The picture that emerges for horses is very different than that for dogs and cats, where abandonment is common. Any owner who would simply release a horse from its pasture is aware that there is a significant liability if that animal causes a traffic accident, and dropping a horse off at a distance from its home requires the ownership of a horse trailer or the collaboration of someone who does own one. It is not an easy crime to commit or conceal.
As a result, true horse abandonment appears to be rare. The more common method of abandoning a horse is to simply leave it to forage in its pasture without medical care or supplemental feed. Thus it was determined that the focus of this study would be on abuse and neglect where there is at least some statistical evidence.
Abuse and Neglect
Again, the analysis of trends in abuse and neglect was complicated by the fact that data is not available in a consistent manner from different sources. The picture that emerged, however, was that while some areas had indeed seen significant increases in abuse and neglect cases, others had, in fact, seen declines.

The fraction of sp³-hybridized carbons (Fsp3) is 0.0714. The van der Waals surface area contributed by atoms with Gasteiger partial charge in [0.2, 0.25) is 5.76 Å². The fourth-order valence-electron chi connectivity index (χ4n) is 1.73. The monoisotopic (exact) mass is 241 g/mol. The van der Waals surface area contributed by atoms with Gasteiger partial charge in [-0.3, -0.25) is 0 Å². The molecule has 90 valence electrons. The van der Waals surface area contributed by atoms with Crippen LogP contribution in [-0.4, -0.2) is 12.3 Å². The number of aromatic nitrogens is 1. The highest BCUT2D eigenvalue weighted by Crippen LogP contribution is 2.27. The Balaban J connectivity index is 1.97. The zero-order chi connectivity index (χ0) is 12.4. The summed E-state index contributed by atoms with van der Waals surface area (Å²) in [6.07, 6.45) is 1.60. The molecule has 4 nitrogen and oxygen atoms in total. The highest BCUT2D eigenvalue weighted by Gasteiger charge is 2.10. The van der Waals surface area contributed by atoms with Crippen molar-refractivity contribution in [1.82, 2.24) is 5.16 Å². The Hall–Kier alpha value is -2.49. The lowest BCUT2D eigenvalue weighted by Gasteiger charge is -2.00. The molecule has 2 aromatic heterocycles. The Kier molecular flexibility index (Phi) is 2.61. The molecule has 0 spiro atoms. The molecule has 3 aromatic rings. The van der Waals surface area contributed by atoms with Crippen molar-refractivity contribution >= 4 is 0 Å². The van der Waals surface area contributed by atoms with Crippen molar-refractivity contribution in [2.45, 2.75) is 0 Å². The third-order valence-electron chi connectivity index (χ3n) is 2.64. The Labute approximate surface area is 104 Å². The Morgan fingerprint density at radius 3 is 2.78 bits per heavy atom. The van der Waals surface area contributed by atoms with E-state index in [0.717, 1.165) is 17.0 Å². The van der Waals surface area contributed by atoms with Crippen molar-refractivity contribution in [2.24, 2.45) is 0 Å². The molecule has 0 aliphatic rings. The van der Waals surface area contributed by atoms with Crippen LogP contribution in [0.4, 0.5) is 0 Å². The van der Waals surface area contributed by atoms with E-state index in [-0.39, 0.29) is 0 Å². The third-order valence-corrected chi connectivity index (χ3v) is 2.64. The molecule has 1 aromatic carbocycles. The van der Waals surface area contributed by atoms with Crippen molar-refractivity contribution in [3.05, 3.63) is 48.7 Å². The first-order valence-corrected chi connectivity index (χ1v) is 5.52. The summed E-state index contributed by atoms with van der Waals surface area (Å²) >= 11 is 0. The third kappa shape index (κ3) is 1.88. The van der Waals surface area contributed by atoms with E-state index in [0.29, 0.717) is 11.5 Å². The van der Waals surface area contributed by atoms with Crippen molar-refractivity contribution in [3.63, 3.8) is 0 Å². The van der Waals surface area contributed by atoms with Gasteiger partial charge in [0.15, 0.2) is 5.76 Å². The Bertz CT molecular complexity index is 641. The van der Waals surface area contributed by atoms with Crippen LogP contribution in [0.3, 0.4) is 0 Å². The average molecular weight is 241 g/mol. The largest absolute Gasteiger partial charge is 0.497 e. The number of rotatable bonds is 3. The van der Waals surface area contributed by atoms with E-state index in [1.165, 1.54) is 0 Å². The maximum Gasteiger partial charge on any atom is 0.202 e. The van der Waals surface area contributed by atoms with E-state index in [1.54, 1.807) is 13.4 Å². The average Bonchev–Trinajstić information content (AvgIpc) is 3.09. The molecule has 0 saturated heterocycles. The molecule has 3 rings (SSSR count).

For example, there was a severe drought in much of the South during 2007, which drove hay prices up in some areas by 100% and more. Texas on the other hand, which had experienced several years of devastating drought, hay shortages and wildfires, enjoyed an abundant hay crop in 2007. More over, there have been significant fluctuations in the economy during the study period.